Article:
There is this strange behaviour that arises that still catches me off guard. Being a wheelchair user often makes me stand out in a crowd and I get that. I catch myself looking at others who use a cane, have a cast or walker. You know, looking but trying to look like you are not looking. I don’t think I am being nosy, I am just really curious. It’s kind of like the curiousity you’d have if you saw a rock star or famous actor. You just gotta look.
I was standing in line with a friend, waiting at a funeral home to pay my respects when the gentleman in front of me turned around and asked, “Can I sit on your lap?”
Really? At first, I feel myself wanting to give him the look. The, “you are weird,” look. Then, I take a breath and acknowledge that it’s just his reaction to something different; he’s being awkward because he feels uncomfortable with me in a wheelchair. You might be thinking no that’s not it, he’s just being friendly,..and maybe you’re right, but this is not the first time this has ever happened. I have had this request many times but I still can’t seem to get used to it. Let me ask you, how many times have people asked you to sit on your lap in the spirit of being friendly? I guess if I was at a bar I might be flattered but given the circumstances, I was slow to respond.
“If you must,” I replied. I certainly wouldn’t stop someone from plopping down on my lap if that was really what they needed, if they were about to faint or pass out but in this situation that didn’t seem to be the case.That seemed to satisfy him until about 10 minutes later when he turned back around and asked, “Can I sit on your lap now?”
I am not sure I would ever ask to sit on a strangers lap. Maybe if Johnny Depp was behind me, I might ask, but even that might be a stretch. I mean, what do you say to that? “Sure?” “That would be wonderful?” Or do I say, “No?” That sounds like I am being rude. Whatever response I give to the request, it just never seems comfortable.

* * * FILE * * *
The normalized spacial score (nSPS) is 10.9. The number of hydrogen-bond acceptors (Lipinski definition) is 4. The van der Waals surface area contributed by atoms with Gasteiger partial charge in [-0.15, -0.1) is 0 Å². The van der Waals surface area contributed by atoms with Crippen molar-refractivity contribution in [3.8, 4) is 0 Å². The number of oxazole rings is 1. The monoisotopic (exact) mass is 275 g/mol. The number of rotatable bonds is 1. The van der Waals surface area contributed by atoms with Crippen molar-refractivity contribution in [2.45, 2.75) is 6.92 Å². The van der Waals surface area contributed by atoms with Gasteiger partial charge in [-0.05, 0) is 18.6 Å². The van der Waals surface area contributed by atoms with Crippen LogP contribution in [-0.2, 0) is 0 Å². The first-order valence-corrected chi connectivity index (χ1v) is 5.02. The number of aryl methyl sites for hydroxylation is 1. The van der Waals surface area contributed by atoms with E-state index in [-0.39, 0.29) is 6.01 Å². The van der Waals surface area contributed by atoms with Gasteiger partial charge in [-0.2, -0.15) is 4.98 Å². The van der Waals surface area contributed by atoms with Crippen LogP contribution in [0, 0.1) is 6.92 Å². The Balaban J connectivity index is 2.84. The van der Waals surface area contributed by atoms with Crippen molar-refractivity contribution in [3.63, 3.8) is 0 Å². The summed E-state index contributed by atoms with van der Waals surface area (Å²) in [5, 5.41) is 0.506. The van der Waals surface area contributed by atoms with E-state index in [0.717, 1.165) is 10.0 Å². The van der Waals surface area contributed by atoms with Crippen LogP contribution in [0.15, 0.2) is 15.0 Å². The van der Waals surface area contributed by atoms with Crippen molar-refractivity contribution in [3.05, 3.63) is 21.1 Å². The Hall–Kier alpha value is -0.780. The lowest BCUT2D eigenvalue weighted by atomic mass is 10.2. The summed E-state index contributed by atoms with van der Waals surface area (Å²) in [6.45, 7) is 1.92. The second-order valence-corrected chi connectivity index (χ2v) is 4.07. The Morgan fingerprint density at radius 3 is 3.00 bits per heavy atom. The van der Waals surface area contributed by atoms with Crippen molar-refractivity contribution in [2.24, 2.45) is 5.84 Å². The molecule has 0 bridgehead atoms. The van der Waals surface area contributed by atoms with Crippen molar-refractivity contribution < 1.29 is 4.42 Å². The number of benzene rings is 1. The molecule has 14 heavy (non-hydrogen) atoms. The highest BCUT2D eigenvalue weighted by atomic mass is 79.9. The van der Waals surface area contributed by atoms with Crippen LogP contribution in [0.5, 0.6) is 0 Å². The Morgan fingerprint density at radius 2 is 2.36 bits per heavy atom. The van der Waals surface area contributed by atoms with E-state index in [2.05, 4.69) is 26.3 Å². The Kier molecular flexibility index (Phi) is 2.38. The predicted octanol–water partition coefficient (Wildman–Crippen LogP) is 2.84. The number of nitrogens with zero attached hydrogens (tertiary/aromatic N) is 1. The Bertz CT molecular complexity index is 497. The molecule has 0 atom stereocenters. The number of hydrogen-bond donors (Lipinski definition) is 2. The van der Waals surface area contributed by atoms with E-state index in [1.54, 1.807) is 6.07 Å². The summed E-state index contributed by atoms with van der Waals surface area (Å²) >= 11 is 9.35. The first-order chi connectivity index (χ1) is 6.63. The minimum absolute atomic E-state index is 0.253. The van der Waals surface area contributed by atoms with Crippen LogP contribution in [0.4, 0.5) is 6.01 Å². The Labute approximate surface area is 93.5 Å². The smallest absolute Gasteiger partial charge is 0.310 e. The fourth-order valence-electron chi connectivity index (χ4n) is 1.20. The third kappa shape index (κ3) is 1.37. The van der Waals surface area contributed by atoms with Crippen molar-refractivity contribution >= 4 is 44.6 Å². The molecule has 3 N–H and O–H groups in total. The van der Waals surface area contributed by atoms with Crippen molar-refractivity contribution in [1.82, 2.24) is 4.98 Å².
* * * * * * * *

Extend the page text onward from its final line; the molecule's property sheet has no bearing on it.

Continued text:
You know, I may use a wheelchair, but I don’t feel or do anything different than anyone else. It’s like wearing a pair of comfortable shoes, You use them to get around comfortably. In the rest of my life, I shower, get dressed, eat, drink coffee, go to work, watch T.V., swim, spend time with family. The wheelchair is not really on my radar 24/7. Famous people too live very regular lives. They get dressed and eat breakfast like the rest of us but when they are out in public or performing, they stand out.
Wow, it has just donned on me. Being in a wheelchair is kind of like being famous. They are just regular people having a unique experience, making them appear different and therefore people act differently around them.
You know what this means? I am living the life of a rock star! Who knew? All this time I thought I was handicapped and suddenly realized I’ve got celebrity status.
Think about it. I’ve got complete strangers propositioning me in public, I get reserved parking, dedicated entrances, I go to the front of the line at amusement parks and concerts.
Wow? This whole time I was thinking they were feeling sorry for me. Just think about it. I have so many more privileges than the average person.
I board planes first, have dedicated washrooms everywhere I go. People open doors for me, I have special entrances. People carry my bags,I get Special seating. I never have to worry about reserving a seat, I have one, specifically designed for my comfort, everywhere I go. That guy in front of me, the one who asked to sit on my lap, was just pointing out the obvious. He wants to be like me and have the privilege to sit down in line too.
Isn’t that amazing. I just opened myself up to a new perspective and it’s like my whole world changed. Nothing outside of me changed, but how I see the outside has changed. It seems so obvious to me now, it was just staring me in the face.
This makes me think that maybe I should take a look at the rest of my life and see where else I’m judging people and life, seeing things only one way, one perspective of how things are. Maybe, things are good or even better than I thought. I just have to open myself up to it,… entertain a new perspective.
I can’t wait. I’m gonna have a blast riding around, smiling at my adoring fans and enjoying the special treatment.
Next time when a stranger asks to sit in my lap, I think I might just might say, “yes.” And I’ll be sure to have a pen handy in case he wants my autograph.